Where Colorado Stands On National Stage

Photo: Ashley Bauler


Though mainstream media continues to tout Colorado as a political battleground during national elections, its time as a definitional swing state began and ended with the Obama Administration.

Colorado’s electoral votes have gone to Republican presidential candidates in seven of the last 10 elections. Before 2008, Colorado voted Democrat only one time in nearly four decades (a sudden move leftward helped to elect President Bill Clinton in 1992). When the state went to President Barack Obama in 2008, the nation was shocked; when it moved to reelect him in 2012, the result was expected.  

Now, a week away from deciding 2016’s winning campaign, polls indicate that Colorado’s nine electoral votes are almost certainly due to bolster Secretary Hillary Clinton’s bid for presidency. How did the state’s political allegiances shift so thoroughly moving from red to purple to blue—in less than 10 years?

Obama’s ascendance to the Oval Office is the stuff of political legend. The little-known and unusually inexperienced senator drove young voters across all demographics to the ballots in record numbers and thus handily dominated the distribution of the electoral college votes.

“2008 was a game changer,” said Maria Teresa Kumar, President and CEO of Voto Latino. Kumar met with the Sentry and Colorado campaign organizers ahead of her Oct. 26 speech in the Tivoli Quad before America Ferrara took the stage. Voto Latino is a nonpartisan group that aspires to get as many people registered to vote as they can in the face of minority voter suppression. “People thought we were crazy when we came to Colorado in 2007—no other group arrived until July and August of 2008.”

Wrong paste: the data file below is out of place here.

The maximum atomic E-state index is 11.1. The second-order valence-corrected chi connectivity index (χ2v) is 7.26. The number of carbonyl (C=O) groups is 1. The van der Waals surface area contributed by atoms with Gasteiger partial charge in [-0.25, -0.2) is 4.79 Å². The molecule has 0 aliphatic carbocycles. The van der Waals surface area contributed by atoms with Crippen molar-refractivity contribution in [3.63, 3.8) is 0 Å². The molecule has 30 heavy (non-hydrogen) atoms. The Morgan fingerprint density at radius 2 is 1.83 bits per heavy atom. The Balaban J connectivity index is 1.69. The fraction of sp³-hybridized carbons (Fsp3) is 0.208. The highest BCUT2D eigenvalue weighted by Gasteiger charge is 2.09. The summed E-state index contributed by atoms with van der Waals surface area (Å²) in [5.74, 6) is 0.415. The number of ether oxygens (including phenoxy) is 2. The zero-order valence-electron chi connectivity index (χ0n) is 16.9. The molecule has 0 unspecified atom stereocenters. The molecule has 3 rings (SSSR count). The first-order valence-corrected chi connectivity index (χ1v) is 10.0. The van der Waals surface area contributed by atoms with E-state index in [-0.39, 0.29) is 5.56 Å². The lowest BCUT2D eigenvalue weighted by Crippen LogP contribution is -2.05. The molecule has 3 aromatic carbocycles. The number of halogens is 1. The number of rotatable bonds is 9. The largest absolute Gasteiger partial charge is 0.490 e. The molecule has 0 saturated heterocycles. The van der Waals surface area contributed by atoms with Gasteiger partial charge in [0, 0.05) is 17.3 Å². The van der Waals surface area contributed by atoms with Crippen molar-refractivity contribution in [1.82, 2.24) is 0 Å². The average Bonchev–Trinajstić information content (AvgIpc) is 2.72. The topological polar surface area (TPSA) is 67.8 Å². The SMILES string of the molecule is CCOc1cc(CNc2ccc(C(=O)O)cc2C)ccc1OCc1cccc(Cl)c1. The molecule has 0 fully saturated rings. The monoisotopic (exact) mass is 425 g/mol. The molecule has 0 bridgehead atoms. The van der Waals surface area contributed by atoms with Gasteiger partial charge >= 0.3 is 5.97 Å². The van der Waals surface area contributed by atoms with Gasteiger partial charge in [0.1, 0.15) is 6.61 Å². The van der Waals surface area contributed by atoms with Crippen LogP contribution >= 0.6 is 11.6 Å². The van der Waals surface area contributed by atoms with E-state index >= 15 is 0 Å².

Obama’s opponent was the venerated war hero Senator John McCain, and the odds of a staunchly Republican Colorado going blue were slim to none. But with the help of groups like Voto Latino, minorities made their voices heard.

“Everything changed,” Kumar said. “In 2008, when Colorado was called after Florida, we already which way the election was going. But in 2012, when Colorado [went to Obama] early on, it became an indicator state.”

While President Obama delivered scores of speeches in Colorado in 2012, the Clinton campaign is apparently comfortable with the Secretary’s approximated seven-point lead here—Donald Trump is outpacing her in Colorado-based events with a three-to-one ratio.

Colorado’s leftward movement in the last four years is easier to explain than in previous elections: 2012’s legalization of recreational marijuana changed the political landscape of the state in permanent ways. Denver’s population skyrocketed as people migrated here by the tens of thousands, and tech start-ups and other major companies followed their lead to reap the benefits of a newly booming area. Even though nine other states are set to legalize recreational marijuana on Nov. 8, those jobs will remain in Colorado, as will the liberal-leaning millennials that occupy their ranks.

Though Colorado’s electorate is severely segregated—Colorado Springs and Pueblo remain deeply conservative, among rural ranching and farming communities throughout the western and eastern slopes, especially when foiled against the liberal state capital—its place as a purple state was short lived: Denver’s booming population size means it decides the swing of the state, and for the time being, its voices will stay the course of progressive politics.

Taylor Kirby
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